That lead lasted just seconds. Richie Power finished a classic Kilkenny move – kicked off by a wonderful burst of pace from Eoin Larkin – with a rasping shot to the back of Cummins’ net to keep Kilkenny in touch. Further frees from the Carrickshock man reduced the gap to two at the end of regulation time, and to a solitary point in the single added minute of the first half.

The Cats started the second manner just as they had ended the first – on the front foot – and Reid put the sides level from a wonderful sideline cut on 39 minutes.

That was as close, however, as Kilkenny would get: Kelly restoring the lead with another free the next minute. And then came the goals – first Corbett rattling past the airborne hurl of Tennyson to rocket to the net and score his, and Tipp’s, second goal; then Noel McGrath bundling over the line after miscommunications in a crowded Kilkenny defence.

The sides had been level five minutes earlier: now Tipp were seven ahead.

A Premier performance

Power continued putting his frees between the posts, but a six-point lead with 25 minutes to go slowly made it apparent that the five-in-a-row would remain elusive. Every time the Kilkenny half-forwards forayed towards the 45, Tipp were there in numbers to choke off their support. All the reigning champions could do was hope that Power could keep them in contention – which he tried to, pointing another free with 20 minutes to go.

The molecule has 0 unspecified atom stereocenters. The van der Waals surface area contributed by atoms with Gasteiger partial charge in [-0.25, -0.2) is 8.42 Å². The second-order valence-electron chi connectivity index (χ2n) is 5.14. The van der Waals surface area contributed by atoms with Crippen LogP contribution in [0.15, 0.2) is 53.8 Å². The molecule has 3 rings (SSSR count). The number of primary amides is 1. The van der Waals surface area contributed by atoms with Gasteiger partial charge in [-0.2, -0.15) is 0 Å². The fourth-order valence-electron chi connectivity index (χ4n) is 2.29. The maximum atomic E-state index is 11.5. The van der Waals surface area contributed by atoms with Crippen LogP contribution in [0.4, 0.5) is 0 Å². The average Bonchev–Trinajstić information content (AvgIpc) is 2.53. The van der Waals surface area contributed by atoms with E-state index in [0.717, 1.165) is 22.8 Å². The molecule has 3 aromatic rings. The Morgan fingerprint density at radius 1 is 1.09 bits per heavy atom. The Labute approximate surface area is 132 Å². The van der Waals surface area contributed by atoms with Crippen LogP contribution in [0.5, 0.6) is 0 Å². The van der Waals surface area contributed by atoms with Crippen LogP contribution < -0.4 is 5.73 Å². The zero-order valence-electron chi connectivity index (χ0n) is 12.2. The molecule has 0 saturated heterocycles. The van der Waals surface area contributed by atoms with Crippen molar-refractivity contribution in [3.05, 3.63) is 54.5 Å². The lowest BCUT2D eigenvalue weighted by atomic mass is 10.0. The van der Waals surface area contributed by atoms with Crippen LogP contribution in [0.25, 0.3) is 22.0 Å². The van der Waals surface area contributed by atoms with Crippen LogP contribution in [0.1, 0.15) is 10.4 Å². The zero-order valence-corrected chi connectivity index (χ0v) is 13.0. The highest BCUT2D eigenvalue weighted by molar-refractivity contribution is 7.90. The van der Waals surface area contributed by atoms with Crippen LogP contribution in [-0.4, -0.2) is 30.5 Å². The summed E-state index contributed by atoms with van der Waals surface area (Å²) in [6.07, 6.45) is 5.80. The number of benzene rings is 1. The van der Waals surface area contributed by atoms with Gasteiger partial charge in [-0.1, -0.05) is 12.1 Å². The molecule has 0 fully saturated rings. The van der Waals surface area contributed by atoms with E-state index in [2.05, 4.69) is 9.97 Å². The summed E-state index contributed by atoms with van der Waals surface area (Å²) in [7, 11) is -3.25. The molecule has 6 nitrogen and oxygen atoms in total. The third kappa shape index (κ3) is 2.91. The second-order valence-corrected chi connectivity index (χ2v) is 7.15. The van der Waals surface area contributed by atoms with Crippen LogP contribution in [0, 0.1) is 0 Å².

TJ Reid pulled the deficit back to five as the first substitutions arrived, and one of them – Derek Lyng – made his presence quickly felt, bringing Kilkenny within a score after an end-to-end movement.

Kelly and Reid exchanged points – Kelly’s, once again, a magnificent effort from the placed ball – but as Kilkenny tried and failed to make inroads, the newly-introduced Seamus Callinan grabbed two stunning points to return the lead to five.

There were now, tantalisingly, just eight minutes to go, and Kilkenny seemed to be struggling to keep their nerve, especially with Tennyson risking conceding a penalty – and a second yellow – for a needlessly high tackle on Corbett, while JJ Delaney was penalised for throwing the ball with Kelly pointing the resulting free. Six points, five minutes.

Power brought his personal total to 1-9 with a point with four minutes to go, taking his point when a goal seemed on the cards, and substitute John Mulhall – Kilkenny’s final change – kept the Cats within pouncing range, four behind as the board went up for three additional minutes.

It was not to be: Benny Dunne – sent off in last year’s decider – put the lead at five as the injury time began, and Seamus Hennessy added another to put the game beyond the outgoing champions.

Corbett finished a goalmouth scramble to clinch his hat trick as the game ebbed out – salt in Kilkenny’s wounds – and a Michael Rice point with the last puck was scant consolation. It was, finally, Tipperary’s day.

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About the author:

Gavan Reilly